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This issue has bugged me on multiple laptops for at least three years now, and I was wondering if anyone had similar experiences.

The problem is that waking up from sleep results in a hang or BSOD, but only if bluetooth is enabled. This does not happen every time, but often enough that you have to be careful before using sleep mode at all.

I think the most probable cause is the Windows driver (BTHUSB.SYS) for the particular bluetooth adapters i'm using, so I must specify the systems a little more. In both machines there has been BTHUSB errors in the Windows event log, but even these don't show up always.

Apple MacBook (first generation)

  • Intel 945GM chipset (for Core Duo, not Core Duo 2)
  • "Built-in Bluetooth 2.0 + Enhanced Data Rate (EDR)"
  • Windows XP, Microsoft Bluetooth Driver (BTHUSB.SYS)
  • wakeup never crashes in MacOS, only in Windows
  • I don't know how you disable bluetooth in BIOS, so haven't tested without
  • sometimes just bluetooth goes down but Windows stays up

Dell Latitude D380

  • Intel GM965 chipset
  • Dell Wireless 360 Bluetooth Module
  • Vista x64, Windows 7 x64, Microsoft Bluetooth Driver (BTHUSB.SYS)
  • wake-up from sleep works reliably if I disable bluetooth in BIOS
  • No error messages in event log (Windows 7)

I don't expect that this can be solved, but I'd like to know what machines to avoid in the future. It was really a surprise that the Dell had the exact same problem as the older MacBook.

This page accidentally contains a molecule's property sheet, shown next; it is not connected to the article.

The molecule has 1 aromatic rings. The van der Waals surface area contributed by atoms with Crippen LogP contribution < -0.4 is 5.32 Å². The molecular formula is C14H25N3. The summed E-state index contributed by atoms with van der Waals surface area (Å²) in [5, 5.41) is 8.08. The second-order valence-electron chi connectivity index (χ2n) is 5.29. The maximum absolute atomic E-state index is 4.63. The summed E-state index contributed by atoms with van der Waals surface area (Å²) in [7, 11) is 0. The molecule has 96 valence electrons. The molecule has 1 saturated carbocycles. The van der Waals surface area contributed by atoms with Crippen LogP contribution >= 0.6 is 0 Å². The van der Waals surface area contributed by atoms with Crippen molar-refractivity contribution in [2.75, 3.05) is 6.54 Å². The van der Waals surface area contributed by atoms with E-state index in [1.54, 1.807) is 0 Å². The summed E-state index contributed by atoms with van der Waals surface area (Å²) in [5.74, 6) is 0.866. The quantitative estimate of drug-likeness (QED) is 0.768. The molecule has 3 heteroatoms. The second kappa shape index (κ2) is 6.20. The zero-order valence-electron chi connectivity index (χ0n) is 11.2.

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Can you look in your Event Management log and post any errors you think relevant here? –  caliban Sep 4 '09 at 15:40
    
A similar problem happened to my toshiba laptop. Fixed by installing latest updates\hotfixes for windows xp. –  Aziz Sep 4 '09 at 19:44

2 Answers 2

Sleep problems occur again and again on this forum.
This is a retake of my answer for thread 23820.

Ideas for resolving not coming out of sleep:

  1. Look in your BIOS for the suspend ACPI options and try to switch modes among "S1 and S3", "S1", "S3" etc.
  2. Ensure "Allow this device to wake computer" is checked in in "Device Manager/$device$/ Properties/Power Management", where $device$ stands for keyboard and mouse.
  3. Turn off Hybrid sleep, see explanation here (for vista, but is the same)
  4. The hibernation file is sometimes disabled by disk cleaning, to restore do in cmd run as administrator "powercfg -h on".

Note: Any of the above manipulation that doesn't help should be undone.
Item 1 was the one that worked the last time this question was asked.

In Windows 7 one can use the following command to troubleshoot sleep problems and return a detailed report:

powercfg -ENERGY

image

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I was wrong.

The problem with Dell Latitude D380 was a broken DDR2 SO-DIMM module, and had nothing to do with bluetooth.

Replacing the memory fixed the issue. But I figured this out only after the machine started to give memory errors during the boot process.

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